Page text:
May 6, 2015

The Last Man on Earth: Season 1 Review


            With two creators who have had Hollywood going crazy over them for the past year, a talented comedic actor at its center and a fun gimmick to play off of it seemed like there was a lot going for The Last Man on Earth.  The fantastic pilot episode would also make it seem like Phil Lord, Chris Miller and Will Forte had done everything right to make this show reach its potential.  The pilot, of course, ended with a twist, and it was with this twist that brought upon the show’s downfall.  For it was with this twist that The Last Man on Earth turned from a creative and fun show to a repetitive and trying experience.

            The first season of The Last Man on Earth follows Phil Miller (whose name is pulled from the names of the creators of the show) as he tries to survive in Tucson after a virus kills off the rest of humanity.  By the end of the pilot episode, though, Phil learns he is actually not the last human being on earth when Carol (Kristen Schaal) notices a sign that Phil left behind.  Now this works as an interesting twist because it allows for creative room for both the writers and the actors to work with.  The problem is that this twist is repeated again and again and again throughout the first season.  By episode two another character shows up, in episode five another, in episode nine two more and in episode eleven another.  Obviously, the show does not live up to its title, which the creators have brought up as not being a good reason to criticize this show.  Unfortunately, for them they are missing the forest for the trees.  The problem is not that these twists are misleading fans it’s that they are just too repetitive.  It’s the same exact twist over and over again, and the fallout of the twist is just Phil embarrassingly trying to adjust to the emergence of a new person in the same exact fashion.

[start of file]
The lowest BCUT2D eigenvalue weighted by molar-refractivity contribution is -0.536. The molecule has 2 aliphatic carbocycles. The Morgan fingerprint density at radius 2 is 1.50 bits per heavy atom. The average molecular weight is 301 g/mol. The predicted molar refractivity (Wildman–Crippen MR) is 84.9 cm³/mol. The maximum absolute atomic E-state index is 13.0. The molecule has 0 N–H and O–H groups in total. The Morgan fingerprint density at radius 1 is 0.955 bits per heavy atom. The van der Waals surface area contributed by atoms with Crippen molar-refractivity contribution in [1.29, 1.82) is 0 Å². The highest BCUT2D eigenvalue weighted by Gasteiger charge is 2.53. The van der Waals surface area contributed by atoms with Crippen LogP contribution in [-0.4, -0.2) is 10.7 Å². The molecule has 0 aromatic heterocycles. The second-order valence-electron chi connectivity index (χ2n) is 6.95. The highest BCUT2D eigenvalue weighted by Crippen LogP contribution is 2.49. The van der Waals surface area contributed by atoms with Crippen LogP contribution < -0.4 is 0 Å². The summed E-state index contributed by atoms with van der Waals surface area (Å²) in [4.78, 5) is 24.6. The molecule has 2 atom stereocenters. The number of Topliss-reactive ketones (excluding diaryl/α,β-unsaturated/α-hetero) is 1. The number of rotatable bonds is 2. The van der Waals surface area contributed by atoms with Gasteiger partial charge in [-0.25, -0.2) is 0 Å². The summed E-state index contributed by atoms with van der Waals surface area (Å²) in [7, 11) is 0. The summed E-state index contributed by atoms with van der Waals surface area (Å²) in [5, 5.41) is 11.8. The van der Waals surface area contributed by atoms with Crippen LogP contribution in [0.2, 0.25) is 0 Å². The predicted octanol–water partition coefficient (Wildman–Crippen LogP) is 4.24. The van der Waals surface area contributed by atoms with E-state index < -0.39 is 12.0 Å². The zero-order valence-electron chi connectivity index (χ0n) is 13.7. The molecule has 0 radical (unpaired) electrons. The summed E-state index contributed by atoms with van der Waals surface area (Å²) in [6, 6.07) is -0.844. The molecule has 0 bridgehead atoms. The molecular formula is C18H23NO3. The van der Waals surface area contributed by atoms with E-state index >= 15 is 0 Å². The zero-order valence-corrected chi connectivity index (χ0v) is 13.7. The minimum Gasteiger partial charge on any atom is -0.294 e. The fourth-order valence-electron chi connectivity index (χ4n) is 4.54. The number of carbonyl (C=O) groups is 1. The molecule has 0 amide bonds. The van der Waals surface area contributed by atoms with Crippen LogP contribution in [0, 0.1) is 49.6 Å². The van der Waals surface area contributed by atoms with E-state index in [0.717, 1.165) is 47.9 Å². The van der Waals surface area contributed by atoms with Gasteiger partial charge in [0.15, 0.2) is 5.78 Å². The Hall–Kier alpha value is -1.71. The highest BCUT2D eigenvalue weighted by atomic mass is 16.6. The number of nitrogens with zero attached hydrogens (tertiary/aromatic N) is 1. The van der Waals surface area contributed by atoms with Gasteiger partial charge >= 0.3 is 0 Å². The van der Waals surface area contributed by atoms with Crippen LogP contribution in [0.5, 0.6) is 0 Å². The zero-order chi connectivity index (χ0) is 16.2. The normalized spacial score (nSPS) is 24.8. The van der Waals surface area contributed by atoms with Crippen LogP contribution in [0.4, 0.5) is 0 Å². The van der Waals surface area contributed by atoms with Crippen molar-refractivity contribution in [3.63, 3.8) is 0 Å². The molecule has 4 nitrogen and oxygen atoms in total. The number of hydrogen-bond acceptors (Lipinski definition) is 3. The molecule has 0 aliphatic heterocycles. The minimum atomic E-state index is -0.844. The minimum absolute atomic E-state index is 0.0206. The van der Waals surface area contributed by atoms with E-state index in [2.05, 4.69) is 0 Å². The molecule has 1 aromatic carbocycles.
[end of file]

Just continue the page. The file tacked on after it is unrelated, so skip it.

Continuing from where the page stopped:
Will Forte is clearly trying his hardest, but he and the showrunners unfortunately cast actors (Kristen Schaal, January Jones, Mel Rodriguez, Boris Kodjoe) that have their worst aspects brought out when they are playing one-note characters, which they are on this show.


            The Last Man on Earth ends up being a disastrous case of how badly a show can go when it just uses a gimmick.  What starts as a great pilot episode ends as one of the most frustrating shows currently on television.

5/10

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